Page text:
Opinion: Horrible. Such a slow beginning, so much unnecessary monologues and backstory, and a very, very disappointing creature that isn't scary in the least. A very long story that feels like I 100% wasted my time even bothering with this one.

  • 5. Popsy ★★★★☆

Plot: A gambling-addict-turned-child-abductor abducts a monster spawn.
Opinion: I loved this. Less annoying backstory as in the previous stories and a convincing monster story, that I really, really liked. Not as scary as I wanted it to be, but another candidate that I'd like a full-length novel of.

  • 6. It Grows on You ☆☆☆☆☆

Plot: A mysterious house keeps on growing and adding new wings even long after its owner died.
Opinion: The worst case of please show instead of tell I've ever witnessed. So much backstory oh my god. Seems very pointless to me.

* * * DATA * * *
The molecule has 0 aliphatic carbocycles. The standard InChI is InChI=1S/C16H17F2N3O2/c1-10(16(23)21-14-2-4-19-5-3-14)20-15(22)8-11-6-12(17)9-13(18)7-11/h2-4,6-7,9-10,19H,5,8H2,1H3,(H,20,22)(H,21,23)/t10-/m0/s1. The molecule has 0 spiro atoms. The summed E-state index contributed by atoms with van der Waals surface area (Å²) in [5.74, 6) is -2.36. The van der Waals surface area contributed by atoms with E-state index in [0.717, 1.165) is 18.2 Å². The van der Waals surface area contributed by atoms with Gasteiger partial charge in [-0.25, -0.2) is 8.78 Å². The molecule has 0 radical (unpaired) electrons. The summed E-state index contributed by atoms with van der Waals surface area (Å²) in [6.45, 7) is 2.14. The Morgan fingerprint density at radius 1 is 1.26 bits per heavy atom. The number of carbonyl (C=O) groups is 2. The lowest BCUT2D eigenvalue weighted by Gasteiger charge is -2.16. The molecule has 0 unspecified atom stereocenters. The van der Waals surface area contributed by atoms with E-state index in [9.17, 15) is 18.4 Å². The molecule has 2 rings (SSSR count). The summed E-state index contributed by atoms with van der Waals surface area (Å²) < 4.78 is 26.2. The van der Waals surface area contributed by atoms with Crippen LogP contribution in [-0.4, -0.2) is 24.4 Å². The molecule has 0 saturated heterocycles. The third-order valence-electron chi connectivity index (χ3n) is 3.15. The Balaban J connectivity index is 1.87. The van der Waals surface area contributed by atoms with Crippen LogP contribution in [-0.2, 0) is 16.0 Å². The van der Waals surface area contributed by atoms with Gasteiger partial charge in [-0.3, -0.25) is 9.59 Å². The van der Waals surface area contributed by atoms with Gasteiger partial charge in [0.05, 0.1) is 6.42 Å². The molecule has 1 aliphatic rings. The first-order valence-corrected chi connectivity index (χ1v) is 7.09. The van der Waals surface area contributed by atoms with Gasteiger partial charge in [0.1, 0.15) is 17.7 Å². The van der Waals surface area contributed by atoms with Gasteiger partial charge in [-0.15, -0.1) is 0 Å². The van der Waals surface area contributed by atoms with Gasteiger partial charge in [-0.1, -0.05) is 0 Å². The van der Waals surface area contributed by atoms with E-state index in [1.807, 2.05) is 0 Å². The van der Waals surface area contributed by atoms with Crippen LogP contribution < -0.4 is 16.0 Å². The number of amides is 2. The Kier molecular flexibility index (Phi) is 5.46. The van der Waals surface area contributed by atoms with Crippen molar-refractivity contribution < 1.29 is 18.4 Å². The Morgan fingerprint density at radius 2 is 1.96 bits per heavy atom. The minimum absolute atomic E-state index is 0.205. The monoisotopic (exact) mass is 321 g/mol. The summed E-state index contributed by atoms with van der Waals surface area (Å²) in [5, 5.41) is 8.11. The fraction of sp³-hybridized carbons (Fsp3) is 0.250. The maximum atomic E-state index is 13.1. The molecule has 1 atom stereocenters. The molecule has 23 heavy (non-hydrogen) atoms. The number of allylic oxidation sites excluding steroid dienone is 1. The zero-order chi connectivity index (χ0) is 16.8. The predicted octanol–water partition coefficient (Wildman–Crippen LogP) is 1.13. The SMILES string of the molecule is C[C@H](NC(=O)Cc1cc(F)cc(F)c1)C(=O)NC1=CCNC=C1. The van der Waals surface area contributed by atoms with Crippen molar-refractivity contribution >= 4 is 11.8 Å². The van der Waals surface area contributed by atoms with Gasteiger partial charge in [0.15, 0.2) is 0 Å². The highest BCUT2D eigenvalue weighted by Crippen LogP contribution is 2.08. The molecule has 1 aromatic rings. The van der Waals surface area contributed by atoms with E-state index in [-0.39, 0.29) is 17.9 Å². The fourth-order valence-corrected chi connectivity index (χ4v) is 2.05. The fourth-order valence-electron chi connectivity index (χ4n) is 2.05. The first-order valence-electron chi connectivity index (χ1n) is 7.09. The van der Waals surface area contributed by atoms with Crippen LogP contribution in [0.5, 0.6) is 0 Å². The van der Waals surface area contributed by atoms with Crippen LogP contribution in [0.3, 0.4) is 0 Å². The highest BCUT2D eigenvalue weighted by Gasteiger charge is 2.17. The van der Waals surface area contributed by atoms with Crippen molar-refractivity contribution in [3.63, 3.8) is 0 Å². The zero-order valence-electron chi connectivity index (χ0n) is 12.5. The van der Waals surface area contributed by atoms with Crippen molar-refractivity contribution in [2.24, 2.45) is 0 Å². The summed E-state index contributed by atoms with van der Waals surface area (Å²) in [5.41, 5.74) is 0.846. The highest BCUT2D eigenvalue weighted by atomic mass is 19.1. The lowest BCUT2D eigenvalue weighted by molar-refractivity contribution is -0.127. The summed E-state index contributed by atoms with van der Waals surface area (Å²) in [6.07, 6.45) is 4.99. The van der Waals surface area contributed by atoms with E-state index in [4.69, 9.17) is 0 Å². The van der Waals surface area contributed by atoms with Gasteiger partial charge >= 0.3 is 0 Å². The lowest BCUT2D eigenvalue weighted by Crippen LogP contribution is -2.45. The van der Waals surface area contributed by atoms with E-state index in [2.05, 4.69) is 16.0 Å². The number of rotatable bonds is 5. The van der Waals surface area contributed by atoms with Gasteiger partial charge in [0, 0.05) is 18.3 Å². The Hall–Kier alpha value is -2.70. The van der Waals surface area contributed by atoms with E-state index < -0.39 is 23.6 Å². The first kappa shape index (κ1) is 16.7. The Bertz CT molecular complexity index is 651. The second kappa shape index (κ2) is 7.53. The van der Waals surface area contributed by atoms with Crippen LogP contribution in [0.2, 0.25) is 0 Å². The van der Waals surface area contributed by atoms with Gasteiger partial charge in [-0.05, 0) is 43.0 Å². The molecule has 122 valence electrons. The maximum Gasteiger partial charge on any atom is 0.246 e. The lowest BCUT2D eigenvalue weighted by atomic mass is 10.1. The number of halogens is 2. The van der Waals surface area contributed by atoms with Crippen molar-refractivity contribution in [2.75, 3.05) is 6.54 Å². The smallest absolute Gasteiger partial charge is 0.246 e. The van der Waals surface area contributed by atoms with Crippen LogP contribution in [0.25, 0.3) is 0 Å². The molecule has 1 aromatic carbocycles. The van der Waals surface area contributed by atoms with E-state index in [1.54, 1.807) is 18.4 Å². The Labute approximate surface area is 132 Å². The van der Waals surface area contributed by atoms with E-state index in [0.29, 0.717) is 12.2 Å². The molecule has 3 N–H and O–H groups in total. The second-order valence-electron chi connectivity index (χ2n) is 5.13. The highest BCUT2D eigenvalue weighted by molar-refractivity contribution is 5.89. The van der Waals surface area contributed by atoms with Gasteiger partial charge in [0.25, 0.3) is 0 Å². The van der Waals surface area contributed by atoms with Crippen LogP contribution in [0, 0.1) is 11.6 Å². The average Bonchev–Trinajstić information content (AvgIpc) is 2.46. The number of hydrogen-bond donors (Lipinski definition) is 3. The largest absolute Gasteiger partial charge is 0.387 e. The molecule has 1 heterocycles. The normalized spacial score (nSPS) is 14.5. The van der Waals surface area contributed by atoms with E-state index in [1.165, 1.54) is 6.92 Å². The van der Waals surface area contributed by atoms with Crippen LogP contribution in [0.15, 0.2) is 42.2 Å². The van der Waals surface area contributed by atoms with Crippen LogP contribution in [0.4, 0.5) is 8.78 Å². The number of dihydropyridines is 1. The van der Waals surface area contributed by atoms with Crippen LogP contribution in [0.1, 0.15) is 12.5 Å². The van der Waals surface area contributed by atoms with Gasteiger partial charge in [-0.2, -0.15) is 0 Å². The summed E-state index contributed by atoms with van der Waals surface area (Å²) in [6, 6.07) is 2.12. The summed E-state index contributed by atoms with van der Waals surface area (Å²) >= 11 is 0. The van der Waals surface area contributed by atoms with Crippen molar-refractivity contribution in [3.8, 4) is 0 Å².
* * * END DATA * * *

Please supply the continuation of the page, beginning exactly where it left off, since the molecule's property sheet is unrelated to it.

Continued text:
• 7. Chattery Teeth ★★★★☆

Plot: A man picks up an evil hitchhiker and gets saved by a joke item.
Opinion: Interesting and a little eerie. Though too much gore for my taste. 

  • 8. Dedication ★★☆☆☆

Plot: A maid consumes eats her boss' semen to work a magic spell so her child would grow up to be as talented as him
Opinion: The main flaw of the story is that it's told in retrospective. It's also really weird.

  • 9. The Moving Finger ★★★☆☆

Plot: There is a moving finger perking out of someone's drain and they really don't like it.
Opinion: Super weird. I don't know if I thought it was scary, more bloody, actually. It was okay, but I missed the ~logical explanation~ part.

  • 10. Sneakers ★★☆☆☆

Plot: The ghost of a murdered man comes back to sit on a toilet and wear dirty sneakers.
Opinion: Not a fan of public restroom horror or whatever this is. I was glad to have at least one ghost story in this though.